Title:
SIMULTANEOUS FINISH OF STORES AND DEPENDENT LOADS
Kind Code:
A1
Abstract:
A method for reducing a pipeline stall in a multi-pipelined processor includes finding a store instruction having a same target address as a load instruction and having a store value of the store instruction not yet written according to the store instruction, when the store instruction is being concurrently processed in a different pipeline than the load instruction and the store instruction occurs before the load instruction in a program order. The method also includes associating a target rename register of the load instruction as well as the load instruction with the store instruction, responsive to the finding step. The method further includes writing the store value of the store instruction to the target rename register of the load instruction and finishing the load instruction without reissuing the load instruction, responsive to writing the store value of the store instruction according to the store instruction to finish the store instruction.


Inventors:
Ogasawara, Takeshi (TOKYO, JP)
Application Number:
13/869131
Publication Date:
10/30/2014
Filing Date:
04/24/2013
Assignee:
International Business Machines Corporation (Armonk, NY, US)
Primary Class:
International Classes:
G06F9/30
View Patent Images:
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Primary Examiner:
NAM, HYUN
Attorney, Agent or Firm:
HOFFMAN WARNICK LLC (540 Broadway 4th Floor ALBANY NY 12207)
Claims:
What is claimed is:

1. A method for reducing a pipeline stall in a multi-pipelined processor, the method comprising: finding a store instruction having a same target address as a load instruction and having a store value of the store instruction not yet written according to the store instruction, when the store instruction is being concurrently processed in a different pipeline than the load instruction and the store instruction occurs before the load instruction in a program order; associating a target rename register of the load instruction as well as the load instruction itself with the store instruction, responsive to said finding step; and writing the store value of the store instruction to the target rename register of the load instruction and finishing the load instruction without reissuing the load instruction, responsive to writing the store value of the store instruction according to the store instruction to finish the store instruction.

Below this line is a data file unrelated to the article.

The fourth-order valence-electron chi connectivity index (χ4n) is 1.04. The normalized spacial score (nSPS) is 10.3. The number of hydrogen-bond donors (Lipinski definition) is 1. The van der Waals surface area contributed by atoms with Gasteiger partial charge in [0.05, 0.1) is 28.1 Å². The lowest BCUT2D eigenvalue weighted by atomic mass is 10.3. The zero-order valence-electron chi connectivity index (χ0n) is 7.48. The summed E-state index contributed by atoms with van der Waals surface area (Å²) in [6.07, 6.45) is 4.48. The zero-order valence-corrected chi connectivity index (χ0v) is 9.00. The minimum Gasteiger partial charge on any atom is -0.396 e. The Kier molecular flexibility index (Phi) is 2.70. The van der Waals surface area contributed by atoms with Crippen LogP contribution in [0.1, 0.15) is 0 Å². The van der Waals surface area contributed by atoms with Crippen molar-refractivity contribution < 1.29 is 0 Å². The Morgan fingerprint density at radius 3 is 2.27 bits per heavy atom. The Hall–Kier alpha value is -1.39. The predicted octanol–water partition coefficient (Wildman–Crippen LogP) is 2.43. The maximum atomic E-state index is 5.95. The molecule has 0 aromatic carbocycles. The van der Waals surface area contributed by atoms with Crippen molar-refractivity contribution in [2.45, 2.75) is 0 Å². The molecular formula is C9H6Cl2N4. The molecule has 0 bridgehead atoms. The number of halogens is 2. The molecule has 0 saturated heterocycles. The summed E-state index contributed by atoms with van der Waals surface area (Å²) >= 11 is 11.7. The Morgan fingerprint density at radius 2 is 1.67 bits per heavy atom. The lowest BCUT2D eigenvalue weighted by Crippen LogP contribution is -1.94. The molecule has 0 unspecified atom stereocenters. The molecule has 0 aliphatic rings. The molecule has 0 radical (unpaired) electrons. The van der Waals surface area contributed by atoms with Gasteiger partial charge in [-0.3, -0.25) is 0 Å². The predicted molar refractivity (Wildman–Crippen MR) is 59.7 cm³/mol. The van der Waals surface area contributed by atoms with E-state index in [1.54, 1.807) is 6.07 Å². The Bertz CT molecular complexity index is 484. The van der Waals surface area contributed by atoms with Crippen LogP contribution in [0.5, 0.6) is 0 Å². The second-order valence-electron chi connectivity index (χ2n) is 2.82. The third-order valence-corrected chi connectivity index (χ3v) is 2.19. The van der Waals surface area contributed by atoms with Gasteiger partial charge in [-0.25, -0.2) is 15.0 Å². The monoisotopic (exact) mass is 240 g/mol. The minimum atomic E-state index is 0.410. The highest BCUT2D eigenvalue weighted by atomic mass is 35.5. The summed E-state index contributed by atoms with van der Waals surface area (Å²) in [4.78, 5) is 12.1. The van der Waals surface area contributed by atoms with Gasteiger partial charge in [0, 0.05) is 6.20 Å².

2. The method of claim 1, wherein said writing step comprises finding the associated load instruction responsive to writing the store value of the store instruction in a store reorder queue.

3. The method of claim 1, further comprising: detecting a potential conflict between the load instruction and the store instruction; marking the load instruction as rejected responsive to said detecting step; and preventing a reissuing of the load instruction responsive to the load instruction being marked as rejected.

4. The method of claim 3, wherein the potential conflict comprises a potential load-store-hit with respect to the load instruction and the store instruction.

5. The method of claim 1, wherein the target address of the load instruction corresponds to the target rename register.

6. The method of claim 1, further comprising triggering an issuance of instructions that depend on the load instruction, responsive to the finishing of the load instruction.

7. The method of claim 1, wherein said finding step comprises comparing the target address of the load instruction to the target address of the store instruction.